“When you mention, somehow, the politics, it’s a chuckle,” Antonicello said, describing the typical reaction he gets. “And they say, ‘Listen, it’s a great apartment.’”
Kushner Companies’ latest New Jersey multifamily purchase consists mainly of garden-style apartments, along with a high-rise in Hackensack called Pierre Towers. That property is the largest development in the portfolio with 266 units, while the Regency Club in Middletown has 132 units.
The deal should officially close during the second quarter of this year, and the firm intends to hold and renovate the buildings, according to Morali.
“It’s a supply-constrained market, and I think that’s what attracts us,” he said.
Rents at the buildings currently range from about $1,700 to $1,960 per month, and Kushner Companies hopes that the improvements it is planning at the properties, along with standard market-rate growth, will let it increase those rents moving forward.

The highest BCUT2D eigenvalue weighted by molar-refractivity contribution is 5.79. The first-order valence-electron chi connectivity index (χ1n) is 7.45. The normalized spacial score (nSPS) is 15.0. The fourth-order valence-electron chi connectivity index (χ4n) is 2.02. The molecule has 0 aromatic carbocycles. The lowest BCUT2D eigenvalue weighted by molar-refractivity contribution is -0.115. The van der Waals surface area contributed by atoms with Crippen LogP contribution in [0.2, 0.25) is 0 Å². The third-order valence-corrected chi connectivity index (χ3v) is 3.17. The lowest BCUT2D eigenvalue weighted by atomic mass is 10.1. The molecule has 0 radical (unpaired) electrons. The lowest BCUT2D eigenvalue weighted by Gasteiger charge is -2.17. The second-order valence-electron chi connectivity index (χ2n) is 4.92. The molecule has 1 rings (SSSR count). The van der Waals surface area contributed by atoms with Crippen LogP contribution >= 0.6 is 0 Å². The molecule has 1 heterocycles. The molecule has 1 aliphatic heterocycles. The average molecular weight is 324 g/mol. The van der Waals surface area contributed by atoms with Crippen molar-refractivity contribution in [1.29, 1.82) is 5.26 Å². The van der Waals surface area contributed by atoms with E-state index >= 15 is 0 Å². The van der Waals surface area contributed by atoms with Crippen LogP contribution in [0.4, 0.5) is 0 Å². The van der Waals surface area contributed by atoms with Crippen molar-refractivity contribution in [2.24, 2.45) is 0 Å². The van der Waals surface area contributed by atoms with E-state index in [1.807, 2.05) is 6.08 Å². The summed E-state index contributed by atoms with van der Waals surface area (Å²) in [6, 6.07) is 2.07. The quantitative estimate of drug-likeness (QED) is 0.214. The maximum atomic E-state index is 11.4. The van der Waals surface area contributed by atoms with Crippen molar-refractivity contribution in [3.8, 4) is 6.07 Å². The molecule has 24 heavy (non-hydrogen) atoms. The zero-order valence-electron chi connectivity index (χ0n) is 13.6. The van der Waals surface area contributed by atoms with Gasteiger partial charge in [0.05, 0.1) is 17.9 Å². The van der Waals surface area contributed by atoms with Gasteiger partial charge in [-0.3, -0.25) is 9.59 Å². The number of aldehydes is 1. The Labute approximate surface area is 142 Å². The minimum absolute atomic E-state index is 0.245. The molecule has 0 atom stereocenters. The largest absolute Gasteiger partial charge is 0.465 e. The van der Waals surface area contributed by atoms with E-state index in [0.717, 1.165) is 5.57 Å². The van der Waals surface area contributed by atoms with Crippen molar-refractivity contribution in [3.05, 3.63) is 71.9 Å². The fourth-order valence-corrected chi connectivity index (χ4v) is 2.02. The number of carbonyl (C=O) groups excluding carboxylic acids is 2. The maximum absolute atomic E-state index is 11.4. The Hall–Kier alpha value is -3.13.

“They vary property by property, and they will evolve over time,” Morali said of his company’s plans for the portfolio. “But it’s a combination of buying properties that are each very well located but may need some fresh capital to be invested to bring them to a more modern standard.”
The company framed the opportunity to acquire the First REIT of New Jersey portfolio as extremely rare, noting that quality real estate assets do not trade hands in the state very often.
There were 145 apartment building transactions for $2 million or more in Northern New Jersey last year, according to data from Moody’s Analytics. This was down from 2018, when there were 160, and from 2017, when there were 167. The number of deals never cracked 100 between 2007 and 2015, according to the statistics.